It’s been a year already since the last time Eddie and I talked face-to-face. Things happen, the world gets smaller. We make a date for the Poetry Project later in the night. No sooner has Eddie gone than a voice at my elbow speaks to me and I realise Joshua Cohen’s standing right there. This’s the sort of thing that still happens around here. Cohen and I haven’t seen each since the Král Majáles book came out, three years ago. We’d had lunch at a Russian joint over by Brighton Beach before spending three hours in traffic trying to make it to the Czech Centre on the Upper West Side. They’d shut the west side of the island down on account of some big notes at the UN. Cohen, who used to edit the Prague Pill with Travis Jeppesen, is one of the best writers I know. He explains how he’s been hiding out in Jersey, away from all the trolls that’ve been waving dollars in his face to write the next Great American Novel. We head to a bar and shoot the proverbial shit for an hour or so then wander across to St Mark’s Church. I part with eight bucks to go inside for the Thurston Moore & Anne Waldman show but Cohen takes a rain cheque for Saturday night, he’s got a lady waiting at Astor Place.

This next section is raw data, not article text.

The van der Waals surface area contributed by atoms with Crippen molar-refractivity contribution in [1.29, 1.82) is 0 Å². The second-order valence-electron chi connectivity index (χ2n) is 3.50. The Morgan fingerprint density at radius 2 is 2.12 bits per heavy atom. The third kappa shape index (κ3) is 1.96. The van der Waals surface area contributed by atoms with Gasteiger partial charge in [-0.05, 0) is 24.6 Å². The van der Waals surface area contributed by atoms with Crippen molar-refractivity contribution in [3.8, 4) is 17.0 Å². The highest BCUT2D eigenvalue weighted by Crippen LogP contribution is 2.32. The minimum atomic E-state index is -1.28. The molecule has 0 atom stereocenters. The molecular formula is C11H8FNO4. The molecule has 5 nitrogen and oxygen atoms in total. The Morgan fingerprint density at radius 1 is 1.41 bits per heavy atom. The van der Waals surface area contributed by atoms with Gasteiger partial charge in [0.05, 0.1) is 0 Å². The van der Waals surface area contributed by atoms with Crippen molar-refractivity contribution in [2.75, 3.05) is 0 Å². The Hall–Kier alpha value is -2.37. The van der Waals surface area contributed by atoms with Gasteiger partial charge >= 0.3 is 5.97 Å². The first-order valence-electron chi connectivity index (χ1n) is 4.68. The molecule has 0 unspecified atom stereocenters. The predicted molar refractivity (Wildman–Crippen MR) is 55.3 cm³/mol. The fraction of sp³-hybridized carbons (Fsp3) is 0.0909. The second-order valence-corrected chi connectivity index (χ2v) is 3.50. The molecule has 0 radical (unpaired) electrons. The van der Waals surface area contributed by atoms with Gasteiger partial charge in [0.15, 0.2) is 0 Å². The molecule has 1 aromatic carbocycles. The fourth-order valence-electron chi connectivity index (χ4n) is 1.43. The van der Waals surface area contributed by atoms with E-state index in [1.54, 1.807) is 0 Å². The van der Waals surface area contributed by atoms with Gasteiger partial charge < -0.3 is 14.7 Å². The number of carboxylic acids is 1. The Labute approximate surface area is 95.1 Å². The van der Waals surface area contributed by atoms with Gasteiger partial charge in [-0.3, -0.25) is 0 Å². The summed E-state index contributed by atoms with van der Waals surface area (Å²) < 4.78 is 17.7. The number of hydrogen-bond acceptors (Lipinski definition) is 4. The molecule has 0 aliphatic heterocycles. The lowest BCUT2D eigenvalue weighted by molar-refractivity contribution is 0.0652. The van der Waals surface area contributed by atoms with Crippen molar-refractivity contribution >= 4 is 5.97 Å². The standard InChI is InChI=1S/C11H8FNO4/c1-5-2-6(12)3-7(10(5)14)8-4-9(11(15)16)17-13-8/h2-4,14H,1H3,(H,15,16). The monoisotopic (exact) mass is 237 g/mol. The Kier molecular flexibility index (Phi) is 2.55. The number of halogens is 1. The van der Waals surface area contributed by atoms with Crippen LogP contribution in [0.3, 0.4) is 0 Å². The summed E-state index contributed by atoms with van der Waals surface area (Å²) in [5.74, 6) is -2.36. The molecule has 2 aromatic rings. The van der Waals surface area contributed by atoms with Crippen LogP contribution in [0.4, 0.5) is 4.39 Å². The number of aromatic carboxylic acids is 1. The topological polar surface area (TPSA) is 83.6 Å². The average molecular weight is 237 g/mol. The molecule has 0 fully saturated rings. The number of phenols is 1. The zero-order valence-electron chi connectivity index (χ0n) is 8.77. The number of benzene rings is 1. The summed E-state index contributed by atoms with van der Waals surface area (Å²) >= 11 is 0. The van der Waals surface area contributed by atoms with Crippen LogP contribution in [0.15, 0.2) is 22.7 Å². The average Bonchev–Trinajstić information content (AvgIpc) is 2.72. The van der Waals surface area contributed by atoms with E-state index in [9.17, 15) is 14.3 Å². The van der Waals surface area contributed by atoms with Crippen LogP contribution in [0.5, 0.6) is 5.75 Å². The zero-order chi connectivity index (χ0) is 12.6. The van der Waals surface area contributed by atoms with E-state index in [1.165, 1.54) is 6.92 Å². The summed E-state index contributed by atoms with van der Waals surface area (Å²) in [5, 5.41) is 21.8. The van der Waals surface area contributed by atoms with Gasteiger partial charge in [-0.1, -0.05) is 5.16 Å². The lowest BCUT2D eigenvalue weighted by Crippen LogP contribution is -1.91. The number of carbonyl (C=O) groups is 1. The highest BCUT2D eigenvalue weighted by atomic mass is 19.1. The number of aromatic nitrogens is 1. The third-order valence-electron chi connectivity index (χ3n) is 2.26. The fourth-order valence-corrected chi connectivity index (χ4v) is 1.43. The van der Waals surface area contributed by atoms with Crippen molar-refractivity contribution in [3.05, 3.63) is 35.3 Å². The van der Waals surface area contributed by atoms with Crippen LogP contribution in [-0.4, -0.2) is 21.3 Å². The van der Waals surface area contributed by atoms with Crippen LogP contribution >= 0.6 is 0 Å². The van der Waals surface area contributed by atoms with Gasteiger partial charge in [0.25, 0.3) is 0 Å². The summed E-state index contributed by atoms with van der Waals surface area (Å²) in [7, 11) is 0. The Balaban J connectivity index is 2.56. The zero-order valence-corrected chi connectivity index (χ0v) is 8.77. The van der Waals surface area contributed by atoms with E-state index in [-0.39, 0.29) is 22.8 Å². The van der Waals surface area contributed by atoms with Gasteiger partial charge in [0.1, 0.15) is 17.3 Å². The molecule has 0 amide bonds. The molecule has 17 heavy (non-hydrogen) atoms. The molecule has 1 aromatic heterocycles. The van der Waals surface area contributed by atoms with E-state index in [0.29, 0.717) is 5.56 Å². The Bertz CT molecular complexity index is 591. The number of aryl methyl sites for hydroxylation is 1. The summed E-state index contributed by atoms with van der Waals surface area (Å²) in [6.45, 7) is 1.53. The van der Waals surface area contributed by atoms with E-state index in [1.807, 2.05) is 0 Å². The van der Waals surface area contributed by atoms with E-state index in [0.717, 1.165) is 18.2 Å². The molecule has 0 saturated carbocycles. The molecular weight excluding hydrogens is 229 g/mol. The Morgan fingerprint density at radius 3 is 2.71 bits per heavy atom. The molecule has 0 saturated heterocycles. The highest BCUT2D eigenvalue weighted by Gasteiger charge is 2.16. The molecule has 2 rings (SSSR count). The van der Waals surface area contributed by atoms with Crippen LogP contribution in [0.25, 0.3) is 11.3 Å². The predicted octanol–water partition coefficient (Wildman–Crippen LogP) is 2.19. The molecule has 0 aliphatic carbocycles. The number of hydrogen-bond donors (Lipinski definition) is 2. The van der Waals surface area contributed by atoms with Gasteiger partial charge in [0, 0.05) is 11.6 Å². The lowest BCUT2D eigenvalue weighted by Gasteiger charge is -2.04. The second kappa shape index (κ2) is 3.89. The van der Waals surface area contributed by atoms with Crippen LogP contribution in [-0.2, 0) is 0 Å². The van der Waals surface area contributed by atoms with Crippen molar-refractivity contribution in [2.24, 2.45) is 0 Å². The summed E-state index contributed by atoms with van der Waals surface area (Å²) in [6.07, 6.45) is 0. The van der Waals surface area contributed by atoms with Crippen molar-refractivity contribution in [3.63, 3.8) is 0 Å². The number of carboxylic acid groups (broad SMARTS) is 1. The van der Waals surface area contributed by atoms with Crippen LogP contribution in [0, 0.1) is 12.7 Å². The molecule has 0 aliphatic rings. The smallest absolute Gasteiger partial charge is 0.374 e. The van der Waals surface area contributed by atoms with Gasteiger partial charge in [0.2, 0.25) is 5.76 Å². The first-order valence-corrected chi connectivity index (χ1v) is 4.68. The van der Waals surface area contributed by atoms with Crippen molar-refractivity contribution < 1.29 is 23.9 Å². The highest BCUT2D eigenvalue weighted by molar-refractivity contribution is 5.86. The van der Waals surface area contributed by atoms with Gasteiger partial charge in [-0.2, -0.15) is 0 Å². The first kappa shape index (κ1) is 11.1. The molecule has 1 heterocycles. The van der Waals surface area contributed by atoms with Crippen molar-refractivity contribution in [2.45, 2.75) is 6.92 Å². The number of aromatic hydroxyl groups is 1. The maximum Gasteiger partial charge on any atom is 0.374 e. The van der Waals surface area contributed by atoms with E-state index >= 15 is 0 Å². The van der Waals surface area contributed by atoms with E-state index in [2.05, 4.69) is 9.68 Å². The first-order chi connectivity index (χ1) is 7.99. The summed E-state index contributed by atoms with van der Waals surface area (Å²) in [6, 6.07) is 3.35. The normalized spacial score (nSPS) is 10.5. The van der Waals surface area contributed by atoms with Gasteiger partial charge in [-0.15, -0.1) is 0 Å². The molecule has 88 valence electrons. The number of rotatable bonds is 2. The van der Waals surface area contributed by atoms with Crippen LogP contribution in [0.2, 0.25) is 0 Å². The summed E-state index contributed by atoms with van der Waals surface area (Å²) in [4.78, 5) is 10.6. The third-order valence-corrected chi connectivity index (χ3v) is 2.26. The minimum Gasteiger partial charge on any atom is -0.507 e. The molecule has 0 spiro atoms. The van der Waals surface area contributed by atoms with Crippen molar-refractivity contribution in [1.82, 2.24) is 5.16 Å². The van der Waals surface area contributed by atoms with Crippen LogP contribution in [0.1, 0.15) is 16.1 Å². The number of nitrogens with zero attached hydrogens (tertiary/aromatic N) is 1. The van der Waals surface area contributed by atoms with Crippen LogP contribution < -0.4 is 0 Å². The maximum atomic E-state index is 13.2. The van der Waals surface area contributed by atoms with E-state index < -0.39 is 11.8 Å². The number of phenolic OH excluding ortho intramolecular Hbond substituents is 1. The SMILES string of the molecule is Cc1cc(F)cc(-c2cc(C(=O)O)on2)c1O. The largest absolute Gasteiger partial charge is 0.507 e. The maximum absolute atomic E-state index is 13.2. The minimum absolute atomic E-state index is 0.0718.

The show’s set for the main chapel. Eddie’s already inside with his brother Anselm and Bruce Andrews, who introduces me to Thurston, and there’s Vincent Katz too and Yuko and Steve Dalachinsky who’s got it in for Keith Jarrett tonight. He says ‘Keith Jarrett couldn’t shine your shoes.’ The place fills up smartish, but it’s a dry house, a real church service, listening attentive in hard chairs to the old folk spin the parables. They begin the set with a joint reading of a poem Anne wrote for Lou Reed, Daniel Carter joining in on horn. Then Thurston reads solo for a while, short epithets reminding of Bill Berkson mixed with the odd tour bus sutra, before plugging in and taking us all through a long slow meditation on guitar, no frills, the simple riff making its own action. This closes out the first half of the show, before talk time, flesh-pressing, people avoiding each other, the bottom-feeders on the prowl, not a drink in sight. Then a woman who’s too young to know better takes the podium and unloads one of those interminable love-ins that pass for introductions down Naropa way. Bruce says, ‘if the length of the intro’s anything to go by…’ And he’s not wrong. Anne starts right in on the more recent collected works, joined an hour later by Carter who puts in a serious effort accompanying on alto, soprano, tenor, bringing the word redemption to mind. Thurston comes back on stage, adding subtly layered noise to the background, keeping it civilised. Anne takes the opportunity to launch into something she calls ‘free jazz,’ though she’s reading from a script. At least the crowd gets their money’s worth as she works up into a series of screeches and staccato ‘cuts’ and moans. All the while Bruce, who’s sitting next to me, is shuffling catalogue cards, scribbling time-to-time choice morsels for his latest assault on sense and sensibility. Across the aisle Dalachinsky rolls his eyes. A couple of kids in the front rows swoon. A sense of moment passes by. They didn’t even have to dim the lights. It’s all wrapped up by 10:30. And the night’s only just begun.